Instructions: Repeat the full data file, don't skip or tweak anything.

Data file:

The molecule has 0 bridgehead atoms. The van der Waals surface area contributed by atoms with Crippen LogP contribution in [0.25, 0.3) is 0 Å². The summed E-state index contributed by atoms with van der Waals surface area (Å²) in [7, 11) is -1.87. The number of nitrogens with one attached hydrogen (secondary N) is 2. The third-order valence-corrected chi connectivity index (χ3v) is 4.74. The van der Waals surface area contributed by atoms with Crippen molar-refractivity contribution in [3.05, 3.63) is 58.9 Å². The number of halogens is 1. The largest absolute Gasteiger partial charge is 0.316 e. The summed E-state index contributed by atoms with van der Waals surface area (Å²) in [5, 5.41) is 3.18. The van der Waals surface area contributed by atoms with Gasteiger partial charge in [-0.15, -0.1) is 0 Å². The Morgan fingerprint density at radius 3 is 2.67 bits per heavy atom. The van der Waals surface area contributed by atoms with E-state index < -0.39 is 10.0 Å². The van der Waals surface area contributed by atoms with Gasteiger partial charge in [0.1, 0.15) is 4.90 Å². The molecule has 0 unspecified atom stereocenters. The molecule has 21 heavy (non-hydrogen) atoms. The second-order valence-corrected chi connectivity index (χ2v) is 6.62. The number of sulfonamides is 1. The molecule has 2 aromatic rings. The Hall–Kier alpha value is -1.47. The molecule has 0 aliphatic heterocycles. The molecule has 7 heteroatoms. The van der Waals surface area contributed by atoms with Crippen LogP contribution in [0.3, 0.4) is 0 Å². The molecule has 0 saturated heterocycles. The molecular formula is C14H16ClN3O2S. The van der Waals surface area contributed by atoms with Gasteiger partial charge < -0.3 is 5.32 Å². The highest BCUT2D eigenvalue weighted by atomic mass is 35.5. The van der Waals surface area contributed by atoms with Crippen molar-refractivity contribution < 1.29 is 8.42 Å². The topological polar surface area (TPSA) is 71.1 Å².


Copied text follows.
The molecule has 0 bridgehead atoms. The van der Waals surface area contributed by atoms with Crippen LogP contribution in [0.25, 0.3) is 0 Å². The summed E-state index contributed by atoms with van der Waals surface area (Å²) in [7, 11) is -1.87. The number of nitrogens with one attached hydrogen (secondary N) is 2. The third-order valence-corrected chi connectivity index (χ3v) is 4.74. The van der Waals surface area contributed by atoms with Crippen molar-refractivity contribution in [3.05, 3.63) is 58.9 Å². The number of halogens is 1. The largest absolute Gasteiger partial charge is 0.316 e. The summed E-state index contributed by atoms with van der Waals surface area (Å²) in [5, 5.41) is 3.18. The van der Waals surface area contributed by atoms with Gasteiger partial charge in [-0.15, -0.1) is 0 Å². The Morgan fingerprint density at radius 3 is 2.67 bits per heavy atom. The van der Waals surface area contributed by atoms with E-state index < -0.39 is 10.0 Å². The van der Waals surface area contributed by atoms with Gasteiger partial charge in [0.1, 0.15) is 4.90 Å². The molecule has 0 unspecified atom stereocenters. The molecule has 21 heavy (non-hydrogen) atoms. The second-order valence-corrected chi connectivity index (χ2v) is 6.62. The number of sulfonamides is 1. The molecule has 2 aromatic rings. The Hall–Kier alpha value is -1.47. The molecule has 0 aliphatic heterocycles. The molecule has 7 heteroatoms. The van der Waals surface area contributed by atoms with Crippen LogP contribution in [0.3, 0.4) is 0 Å². The molecule has 0 saturated heterocycles. The molecular formula is C14H16ClN3O2S. The van der Waals surface area contributed by atoms with Gasteiger partial charge < -0.3 is 5.32 Å². The highest BCUT2D eigenvalue weighted by atomic mass is 35.5. The van der Waals surface area contributed by atoms with Crippen molar-refractivity contribution < 1.29 is 8.42 Å². The topological polar surface area (TPSA) is 71.1 Å².